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Dusan Gojkov

Dušan Gojkov

Dusan Gojkov was born in 1965 in Belgrade.
Since the mid-eighties he has published a book of short prose, five novels, a collection of literary essays and two collections of radio essays.
His works have been translated into English, French, German, Danish, Greek, Macedonian and Slovenian.
He has published prose, poetry and essays in literary magazines in his homeland and internationally, and his works have been included in eleven domestic and foreign antologies of contemporary prose.
For his fiction he has received several important awards (Laza K. Lazarevic, Annual Awar "Jazzbine", Dimitrije Mitrinovic, East-West...).
The author has directed eight radio dramas of his own, two cycles of original radio essays, various dramatisations for radio, and has directed more than a hundred works, both prose and poetry, by domestic and foreign authors. He was the author of two television documentary series.
As a journalist, he has reported for a number of South Slav papers from thirty seven countries. He was an editor on the culture desk at Radio Belgrade, Radio B92, Radio Politika, NIN, Košava, etc.
He is the founder and editor-in-chief of the Balkan Literary Herald.
As a publisher, since 2009, he has published twenty four books by contemporary Balkan authors.

Les chansons tristes by Dušan Gojkov


the vernal


I know that the poplar beneath your window

is shooting

young leaves

and that the magnolias and tulips

across the road

are in blossom

yet I give your street

a wide berth

as, gods knows why,

I remember the beautiful vow

we made long ago:

“my body will wait for yours

under a rock somewhere”—


by what accident

through which torn pockets

did we ever lose

those mornings

the grey ones

the warm ones

mornings of every kind

those evenings

spent to a glass of wine

quiet music

and glances exchanged

through sunlit eyes

those nights

in which I was

calm, quiet,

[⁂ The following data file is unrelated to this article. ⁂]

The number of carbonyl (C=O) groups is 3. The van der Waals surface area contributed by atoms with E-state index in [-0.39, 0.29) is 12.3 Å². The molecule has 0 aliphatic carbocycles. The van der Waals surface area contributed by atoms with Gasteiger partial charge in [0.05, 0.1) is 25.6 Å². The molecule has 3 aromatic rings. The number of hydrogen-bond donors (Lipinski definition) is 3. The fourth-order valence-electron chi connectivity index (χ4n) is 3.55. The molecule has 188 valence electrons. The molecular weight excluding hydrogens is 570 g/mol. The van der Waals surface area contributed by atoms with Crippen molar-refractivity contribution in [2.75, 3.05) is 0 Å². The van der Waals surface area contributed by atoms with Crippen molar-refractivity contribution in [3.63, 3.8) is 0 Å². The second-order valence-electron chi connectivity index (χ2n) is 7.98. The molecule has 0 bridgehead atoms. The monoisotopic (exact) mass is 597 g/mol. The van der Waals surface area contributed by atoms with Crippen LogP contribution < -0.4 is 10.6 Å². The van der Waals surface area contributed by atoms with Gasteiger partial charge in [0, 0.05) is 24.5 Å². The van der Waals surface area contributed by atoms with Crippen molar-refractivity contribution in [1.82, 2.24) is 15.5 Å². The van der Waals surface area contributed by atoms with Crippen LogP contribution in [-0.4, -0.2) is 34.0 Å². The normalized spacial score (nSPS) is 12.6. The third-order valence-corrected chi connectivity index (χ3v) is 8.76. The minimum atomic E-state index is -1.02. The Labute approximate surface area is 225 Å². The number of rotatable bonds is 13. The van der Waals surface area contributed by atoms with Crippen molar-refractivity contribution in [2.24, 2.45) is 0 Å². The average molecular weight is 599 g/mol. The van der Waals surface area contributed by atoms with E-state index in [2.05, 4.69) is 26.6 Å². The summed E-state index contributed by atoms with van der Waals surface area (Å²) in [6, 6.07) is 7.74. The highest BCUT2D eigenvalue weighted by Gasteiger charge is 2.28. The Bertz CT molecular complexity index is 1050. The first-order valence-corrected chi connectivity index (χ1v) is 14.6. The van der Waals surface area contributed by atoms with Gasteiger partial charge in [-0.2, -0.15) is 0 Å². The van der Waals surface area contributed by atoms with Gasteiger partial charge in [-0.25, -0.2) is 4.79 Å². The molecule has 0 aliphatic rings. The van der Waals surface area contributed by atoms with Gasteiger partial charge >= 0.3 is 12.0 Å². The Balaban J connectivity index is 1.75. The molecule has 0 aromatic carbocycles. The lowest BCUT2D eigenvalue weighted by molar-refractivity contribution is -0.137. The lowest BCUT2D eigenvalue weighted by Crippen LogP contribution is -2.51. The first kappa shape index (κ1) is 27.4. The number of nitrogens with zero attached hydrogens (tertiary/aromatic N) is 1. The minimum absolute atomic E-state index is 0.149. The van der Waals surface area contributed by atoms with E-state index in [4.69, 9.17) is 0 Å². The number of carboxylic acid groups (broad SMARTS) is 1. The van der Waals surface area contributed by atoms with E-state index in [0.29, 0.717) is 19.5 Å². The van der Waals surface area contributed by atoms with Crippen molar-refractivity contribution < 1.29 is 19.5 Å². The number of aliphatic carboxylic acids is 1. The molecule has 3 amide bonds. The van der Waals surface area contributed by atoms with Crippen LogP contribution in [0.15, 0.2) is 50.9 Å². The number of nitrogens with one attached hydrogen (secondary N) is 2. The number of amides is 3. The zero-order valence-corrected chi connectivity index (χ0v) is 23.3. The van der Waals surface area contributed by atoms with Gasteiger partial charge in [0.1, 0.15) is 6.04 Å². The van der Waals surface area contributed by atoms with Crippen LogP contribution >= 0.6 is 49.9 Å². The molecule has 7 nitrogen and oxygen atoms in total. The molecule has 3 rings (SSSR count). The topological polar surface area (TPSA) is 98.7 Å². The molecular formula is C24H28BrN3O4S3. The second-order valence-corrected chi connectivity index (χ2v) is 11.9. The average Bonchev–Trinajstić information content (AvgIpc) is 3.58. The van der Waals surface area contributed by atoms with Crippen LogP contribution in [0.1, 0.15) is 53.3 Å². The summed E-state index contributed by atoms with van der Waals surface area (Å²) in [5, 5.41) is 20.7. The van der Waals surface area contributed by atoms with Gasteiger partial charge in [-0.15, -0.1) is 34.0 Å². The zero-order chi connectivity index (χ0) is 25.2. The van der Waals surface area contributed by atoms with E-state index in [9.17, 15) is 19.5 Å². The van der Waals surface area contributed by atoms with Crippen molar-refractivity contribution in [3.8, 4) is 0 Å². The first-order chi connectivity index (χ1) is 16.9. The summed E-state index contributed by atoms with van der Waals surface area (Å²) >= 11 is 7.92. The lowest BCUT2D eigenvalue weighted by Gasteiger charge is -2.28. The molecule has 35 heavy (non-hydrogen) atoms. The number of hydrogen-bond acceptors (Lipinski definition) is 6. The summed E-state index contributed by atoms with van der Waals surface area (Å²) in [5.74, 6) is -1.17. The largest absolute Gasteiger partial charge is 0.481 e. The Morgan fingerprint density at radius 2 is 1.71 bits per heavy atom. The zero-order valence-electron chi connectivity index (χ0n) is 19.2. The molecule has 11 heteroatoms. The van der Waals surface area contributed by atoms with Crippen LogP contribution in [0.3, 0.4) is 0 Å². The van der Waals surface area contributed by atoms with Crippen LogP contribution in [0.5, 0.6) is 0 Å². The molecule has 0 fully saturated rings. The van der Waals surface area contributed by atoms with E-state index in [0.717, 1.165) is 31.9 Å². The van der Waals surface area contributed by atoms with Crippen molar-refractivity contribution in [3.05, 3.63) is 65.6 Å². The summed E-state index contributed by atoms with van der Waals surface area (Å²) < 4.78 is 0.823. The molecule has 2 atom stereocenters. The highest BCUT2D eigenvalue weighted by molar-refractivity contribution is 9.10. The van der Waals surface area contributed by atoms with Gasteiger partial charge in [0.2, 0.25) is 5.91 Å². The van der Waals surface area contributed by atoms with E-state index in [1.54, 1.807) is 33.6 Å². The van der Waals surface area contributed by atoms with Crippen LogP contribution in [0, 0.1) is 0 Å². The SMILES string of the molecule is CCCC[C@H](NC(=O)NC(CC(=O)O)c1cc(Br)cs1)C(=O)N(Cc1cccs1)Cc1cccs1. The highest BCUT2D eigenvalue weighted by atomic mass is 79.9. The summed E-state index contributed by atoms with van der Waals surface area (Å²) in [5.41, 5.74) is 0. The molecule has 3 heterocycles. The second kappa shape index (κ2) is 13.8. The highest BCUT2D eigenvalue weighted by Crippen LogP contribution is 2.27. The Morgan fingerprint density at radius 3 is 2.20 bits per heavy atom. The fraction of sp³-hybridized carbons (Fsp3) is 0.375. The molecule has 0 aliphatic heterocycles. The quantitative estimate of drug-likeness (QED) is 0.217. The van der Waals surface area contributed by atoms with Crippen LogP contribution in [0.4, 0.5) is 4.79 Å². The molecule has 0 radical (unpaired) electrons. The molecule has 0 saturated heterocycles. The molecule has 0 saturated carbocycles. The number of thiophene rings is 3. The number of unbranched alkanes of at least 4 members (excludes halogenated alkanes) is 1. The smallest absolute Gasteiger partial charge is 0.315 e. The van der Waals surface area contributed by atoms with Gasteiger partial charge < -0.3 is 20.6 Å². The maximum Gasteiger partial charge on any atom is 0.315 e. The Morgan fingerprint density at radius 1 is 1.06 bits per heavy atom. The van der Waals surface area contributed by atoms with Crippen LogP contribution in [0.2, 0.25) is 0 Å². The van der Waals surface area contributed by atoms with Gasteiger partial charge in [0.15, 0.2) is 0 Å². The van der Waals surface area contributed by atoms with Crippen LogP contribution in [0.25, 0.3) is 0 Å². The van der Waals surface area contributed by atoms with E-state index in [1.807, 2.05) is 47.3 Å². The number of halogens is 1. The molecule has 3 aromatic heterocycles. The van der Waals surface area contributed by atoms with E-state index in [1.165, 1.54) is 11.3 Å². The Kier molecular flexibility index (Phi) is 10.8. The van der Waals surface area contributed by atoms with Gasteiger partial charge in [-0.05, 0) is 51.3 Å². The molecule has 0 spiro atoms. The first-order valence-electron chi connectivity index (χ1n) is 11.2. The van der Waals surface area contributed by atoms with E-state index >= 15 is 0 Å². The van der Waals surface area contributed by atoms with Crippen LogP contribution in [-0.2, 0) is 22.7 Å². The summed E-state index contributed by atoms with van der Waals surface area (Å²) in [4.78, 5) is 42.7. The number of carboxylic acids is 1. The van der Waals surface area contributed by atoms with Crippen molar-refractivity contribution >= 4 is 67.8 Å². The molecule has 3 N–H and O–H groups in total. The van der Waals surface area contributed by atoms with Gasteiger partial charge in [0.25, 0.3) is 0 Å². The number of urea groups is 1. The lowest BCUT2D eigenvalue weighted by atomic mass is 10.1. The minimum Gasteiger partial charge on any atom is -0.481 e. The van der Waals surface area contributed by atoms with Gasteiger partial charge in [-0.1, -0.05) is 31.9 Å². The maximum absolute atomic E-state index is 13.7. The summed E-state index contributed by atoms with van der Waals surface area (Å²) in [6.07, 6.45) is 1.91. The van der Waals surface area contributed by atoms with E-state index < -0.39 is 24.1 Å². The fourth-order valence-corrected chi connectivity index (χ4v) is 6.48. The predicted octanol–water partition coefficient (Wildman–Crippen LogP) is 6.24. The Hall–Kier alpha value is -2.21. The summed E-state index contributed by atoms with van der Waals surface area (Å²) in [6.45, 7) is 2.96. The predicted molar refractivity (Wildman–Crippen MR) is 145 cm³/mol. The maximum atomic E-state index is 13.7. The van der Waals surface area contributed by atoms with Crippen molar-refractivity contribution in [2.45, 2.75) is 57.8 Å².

curled up next to you


on the other hand

the rumors are true

I still manage

to bring a smile to a woman's face

every now and then

and some of them even venture

to my distant suburb

for no other reason

but to bring me chocolate

fruit cake

a bottle of wine

a new book

to have a cup of tea

or a different drink


”life goes on”

say the wise

but I suspect that

those pictures

which spin around me all night

and all day

that hole in my guts

that void in my heart

will not be mended by time

or modern medicine


I know

we have wasted much

deliberately or accidentally

much that we could have done

for each other instead

I know, I know


under a



I slide down Lorca street

(it is quite clear that new shoes are

long overdue)

I arrive home

feed the turtle

sit in the armchair

taking strict care not to

look at the corner of the room

where your painting gear used to stand

your easel




and things


on the table next to me are

a bottle

a glass

coffee untouched since this morning

and a vase

with those weird little yellow flowers

I can never remember the name of

which (OK, I’m ashamed)

I stole for myself last night

from the little park

across the road


I light my cigarette

gaze at nothing in particular

and let the yellow petals

quietly shed on my shoulder



other people’s memories


I remember

portobello road

where I first touched you

to draw your attention

to a beautiful façade

the passers-by

were running from the rain

the fruit-sellers

closing their stalls

I remember

the church portal

where we listened to

the warmth of silence

I remember

watching you sleep